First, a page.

Appeals

331. Are there any rules covering appeals of claim determinations?


Yes. The Special Masters adopted the Rules Governing Appeals of Claim Determinations, which cover appeals made by a Settlement Class Member, Co-Lead Class Counsel or the NFL Parties under Section 9.5 of the Settlement Agreement from Claims Administrator’s determinations on Monetary Awards and Derivative Claimant Awards. These Rules are available here.

332. Can I appeal the Claims Administrator’s determination of any amounts deducted from my Monetary Award or Derivative Claimant Award for Liens?


No. You cannot appeal the Claims Administrator’s determination of a Lien deduction (see Rule 9 of the Rules Governing Appeals of Claim Determinations, available here). However, there is a separate process for you to dispute a Lien. Click here to read an FAQ about how to dispute a Lien.

333. Who are the appellant and the appellee on an appeal of a claim?


The appellant is the one who brings an appeal. You, Co-Lead Class Counsel, or the NFL Parties may be an appellant. The appellee is the one on the other side of the appeal and can respond to the arguments made by the appellant.

334. Why was my claim remanded to the Claims Administrator?


If the Special Master decides to allow new evidence after the Claims Administrator issued the notice being appealed, the claim is remanded—meaning sent back—to the Claims Administrator to review again. The Special Master also can remand claims for other reasons as he or she deems appropriate. The Claims Administrator will have the claim re-reviewed on the issue(s) on appeal that led to the remand, including review of any new evidence introduced in the appeal. For more information about the Appeals process, click here to read the Rules Governing Appeals of Claim Determinations.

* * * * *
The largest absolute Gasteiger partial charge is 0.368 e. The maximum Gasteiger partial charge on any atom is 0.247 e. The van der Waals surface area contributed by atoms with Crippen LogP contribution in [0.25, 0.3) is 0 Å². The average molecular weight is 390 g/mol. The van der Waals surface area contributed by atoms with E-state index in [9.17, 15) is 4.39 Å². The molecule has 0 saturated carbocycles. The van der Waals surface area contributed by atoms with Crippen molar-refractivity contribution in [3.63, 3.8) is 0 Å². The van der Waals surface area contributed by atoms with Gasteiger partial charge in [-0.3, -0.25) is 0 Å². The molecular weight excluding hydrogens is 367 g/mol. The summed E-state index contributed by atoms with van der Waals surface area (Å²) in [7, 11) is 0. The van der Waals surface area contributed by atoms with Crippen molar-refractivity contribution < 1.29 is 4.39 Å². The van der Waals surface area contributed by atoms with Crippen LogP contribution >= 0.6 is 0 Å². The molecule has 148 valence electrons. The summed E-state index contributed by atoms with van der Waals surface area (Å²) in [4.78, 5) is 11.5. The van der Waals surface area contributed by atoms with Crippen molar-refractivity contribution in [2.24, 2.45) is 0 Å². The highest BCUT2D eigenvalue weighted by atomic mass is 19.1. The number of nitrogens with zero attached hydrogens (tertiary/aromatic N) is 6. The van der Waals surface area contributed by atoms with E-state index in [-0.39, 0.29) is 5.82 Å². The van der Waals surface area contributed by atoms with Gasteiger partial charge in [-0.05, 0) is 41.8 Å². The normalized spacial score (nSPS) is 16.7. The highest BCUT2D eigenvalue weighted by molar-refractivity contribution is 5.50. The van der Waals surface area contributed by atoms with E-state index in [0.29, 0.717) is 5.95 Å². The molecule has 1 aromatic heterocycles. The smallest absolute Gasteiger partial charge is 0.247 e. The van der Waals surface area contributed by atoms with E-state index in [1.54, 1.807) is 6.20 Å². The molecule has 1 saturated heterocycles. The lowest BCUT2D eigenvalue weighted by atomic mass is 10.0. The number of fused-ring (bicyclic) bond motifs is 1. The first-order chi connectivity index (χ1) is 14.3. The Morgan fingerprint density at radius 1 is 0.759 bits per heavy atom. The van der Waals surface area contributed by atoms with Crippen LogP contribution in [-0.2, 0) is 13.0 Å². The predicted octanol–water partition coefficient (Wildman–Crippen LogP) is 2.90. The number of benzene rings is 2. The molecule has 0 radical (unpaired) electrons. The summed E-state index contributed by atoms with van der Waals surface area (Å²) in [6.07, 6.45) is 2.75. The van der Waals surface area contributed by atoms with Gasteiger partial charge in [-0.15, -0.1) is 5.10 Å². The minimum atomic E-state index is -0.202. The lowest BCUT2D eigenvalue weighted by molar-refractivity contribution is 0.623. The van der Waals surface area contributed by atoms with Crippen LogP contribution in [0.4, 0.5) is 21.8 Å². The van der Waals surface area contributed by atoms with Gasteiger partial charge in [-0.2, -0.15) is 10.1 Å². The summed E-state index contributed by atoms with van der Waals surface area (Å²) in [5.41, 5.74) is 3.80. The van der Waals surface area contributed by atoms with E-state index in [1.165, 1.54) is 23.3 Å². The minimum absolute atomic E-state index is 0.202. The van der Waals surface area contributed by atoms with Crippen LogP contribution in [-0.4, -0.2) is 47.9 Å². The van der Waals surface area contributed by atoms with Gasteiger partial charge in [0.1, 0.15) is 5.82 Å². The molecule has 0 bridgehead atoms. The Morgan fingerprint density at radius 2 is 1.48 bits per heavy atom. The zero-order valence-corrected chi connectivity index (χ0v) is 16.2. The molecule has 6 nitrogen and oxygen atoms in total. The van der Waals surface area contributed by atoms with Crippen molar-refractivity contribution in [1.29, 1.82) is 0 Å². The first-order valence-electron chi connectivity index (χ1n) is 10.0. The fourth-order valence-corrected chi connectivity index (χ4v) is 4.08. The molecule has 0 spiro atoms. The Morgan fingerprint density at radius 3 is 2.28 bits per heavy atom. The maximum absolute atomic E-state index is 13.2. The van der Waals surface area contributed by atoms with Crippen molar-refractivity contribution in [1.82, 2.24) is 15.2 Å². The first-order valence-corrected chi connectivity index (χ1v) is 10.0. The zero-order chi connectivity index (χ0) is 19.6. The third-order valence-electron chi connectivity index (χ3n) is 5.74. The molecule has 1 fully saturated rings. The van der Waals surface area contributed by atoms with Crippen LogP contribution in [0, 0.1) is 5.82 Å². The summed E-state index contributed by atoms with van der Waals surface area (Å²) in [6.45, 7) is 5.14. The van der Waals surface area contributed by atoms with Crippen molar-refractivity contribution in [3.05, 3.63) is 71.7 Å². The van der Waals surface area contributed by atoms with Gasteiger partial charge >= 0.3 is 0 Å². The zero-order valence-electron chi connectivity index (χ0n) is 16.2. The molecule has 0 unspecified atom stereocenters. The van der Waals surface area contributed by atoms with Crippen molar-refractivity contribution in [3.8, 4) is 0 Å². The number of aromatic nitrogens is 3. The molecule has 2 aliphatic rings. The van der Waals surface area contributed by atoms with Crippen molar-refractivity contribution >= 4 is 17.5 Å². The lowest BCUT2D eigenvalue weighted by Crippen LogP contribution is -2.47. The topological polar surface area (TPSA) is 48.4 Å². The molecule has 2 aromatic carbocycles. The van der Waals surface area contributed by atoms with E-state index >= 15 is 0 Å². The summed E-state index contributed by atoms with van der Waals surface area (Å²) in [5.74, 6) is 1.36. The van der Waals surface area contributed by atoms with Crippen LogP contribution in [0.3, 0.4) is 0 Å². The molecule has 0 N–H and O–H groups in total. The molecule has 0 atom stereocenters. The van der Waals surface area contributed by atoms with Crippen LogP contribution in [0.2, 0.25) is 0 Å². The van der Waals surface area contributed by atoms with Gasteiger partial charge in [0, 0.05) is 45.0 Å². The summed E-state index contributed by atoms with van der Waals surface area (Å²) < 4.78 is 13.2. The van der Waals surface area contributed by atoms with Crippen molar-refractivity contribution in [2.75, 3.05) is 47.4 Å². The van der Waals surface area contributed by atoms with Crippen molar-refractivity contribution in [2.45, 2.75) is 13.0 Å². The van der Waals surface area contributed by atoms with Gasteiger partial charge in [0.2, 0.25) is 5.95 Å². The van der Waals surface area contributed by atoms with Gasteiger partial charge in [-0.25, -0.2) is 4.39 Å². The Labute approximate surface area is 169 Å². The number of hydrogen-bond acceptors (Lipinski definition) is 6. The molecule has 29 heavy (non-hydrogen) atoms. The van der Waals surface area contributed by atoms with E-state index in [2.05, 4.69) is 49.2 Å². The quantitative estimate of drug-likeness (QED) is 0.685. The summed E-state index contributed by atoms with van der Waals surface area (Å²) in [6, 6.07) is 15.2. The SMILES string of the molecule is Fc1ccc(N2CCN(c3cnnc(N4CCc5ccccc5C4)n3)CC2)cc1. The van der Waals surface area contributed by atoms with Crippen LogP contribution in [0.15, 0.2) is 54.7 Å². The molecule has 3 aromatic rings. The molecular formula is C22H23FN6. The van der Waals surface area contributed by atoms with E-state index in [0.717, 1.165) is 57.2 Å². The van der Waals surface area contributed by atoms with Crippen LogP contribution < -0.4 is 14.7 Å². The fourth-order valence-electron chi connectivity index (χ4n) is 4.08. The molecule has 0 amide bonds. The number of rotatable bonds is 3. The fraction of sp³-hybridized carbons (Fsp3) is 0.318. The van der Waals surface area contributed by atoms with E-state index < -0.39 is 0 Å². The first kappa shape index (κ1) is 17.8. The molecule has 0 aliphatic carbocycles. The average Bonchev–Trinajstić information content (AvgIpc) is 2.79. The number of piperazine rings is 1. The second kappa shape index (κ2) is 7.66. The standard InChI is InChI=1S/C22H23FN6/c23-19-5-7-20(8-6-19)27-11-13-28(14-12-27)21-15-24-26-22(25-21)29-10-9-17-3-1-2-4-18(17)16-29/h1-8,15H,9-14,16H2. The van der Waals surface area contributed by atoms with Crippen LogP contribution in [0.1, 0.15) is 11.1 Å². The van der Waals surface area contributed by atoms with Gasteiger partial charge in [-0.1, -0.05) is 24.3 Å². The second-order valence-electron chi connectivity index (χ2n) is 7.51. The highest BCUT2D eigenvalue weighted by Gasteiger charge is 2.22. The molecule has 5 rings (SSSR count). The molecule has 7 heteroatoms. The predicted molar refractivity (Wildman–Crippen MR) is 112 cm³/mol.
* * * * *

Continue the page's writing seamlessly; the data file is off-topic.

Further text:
335. If my claim is remanded from an appeal to the Claims Administrator, what happens to the $1,000 Appeals Fee I paid? 


The $1,000 Appeals Fee will be refunded to you.

336. May the NFL Parties offer medical or other new evidence on appeal?


Yes. Nothing in the Settlement Agreement prohibits the NFL Parties from submitting medical records or other factual evidence during an appeal. Section 9.5 of the Settlement Agreement allows the NFL Parties to be an appellant on a claim, and Section 9.7(a) says that an appellant “must present evidence in support of [its] appeal.”

337. If a party offers new evidence in a brief on appeal, how does that affect the due date for the responding party’s brief? How will I know whether there will be a remand or whether I need to address the new evidence in what I file?


The Claims Administrator issues a Filed Appeal Alert to notify you, Co-Lead Class Counsel and the NFL Parties that there has been an appeal of a Monetary Award determination. That Filed Appeal Alert triggers the time for the appellees and Co-Lead Class Counsel to respond to the appeal. If the appellant who brings the appeal offers new evidence with the appeal, the Claims Administrator will not issue that Filed Appeal Alert until after the Special Master rules on whether to admit the new evidence. If the Special Master admits the new evidence, the claim will be remanded to the Claims Administrator and there will be no further briefing by anyone on the appeal. The Claims Administrator will send out notices if the claim is remanded. If the Special Master does not admit the new evidence, the claim will not be remanded to the Claims Administrator. Instead, the Claims Administrator will issue a Filed Appeal Alert and it will tell everyone involved in the appeal when the responses of the others are due in the appeal. 

The Appeals Rules do not allow replies to the briefs of the appellees, so if an appellee submits new evidence, it does not affect any reply times. However, if Co-Lead Class Counsel offers new evidence with its Statement of Co-Lead Class Counsel, the Claims Administrator will not begin the 15-day period the other parties have to respond to that Statement until after the Special Master rules on whether to remand the claim to the Claims Administrator.

338. If new evidence added on appeal leads to remand to the Claims Administrator, can a party offer new evidence in every appeal to force a remand and re-review, either to get another chance at payment or denial, or to delay things?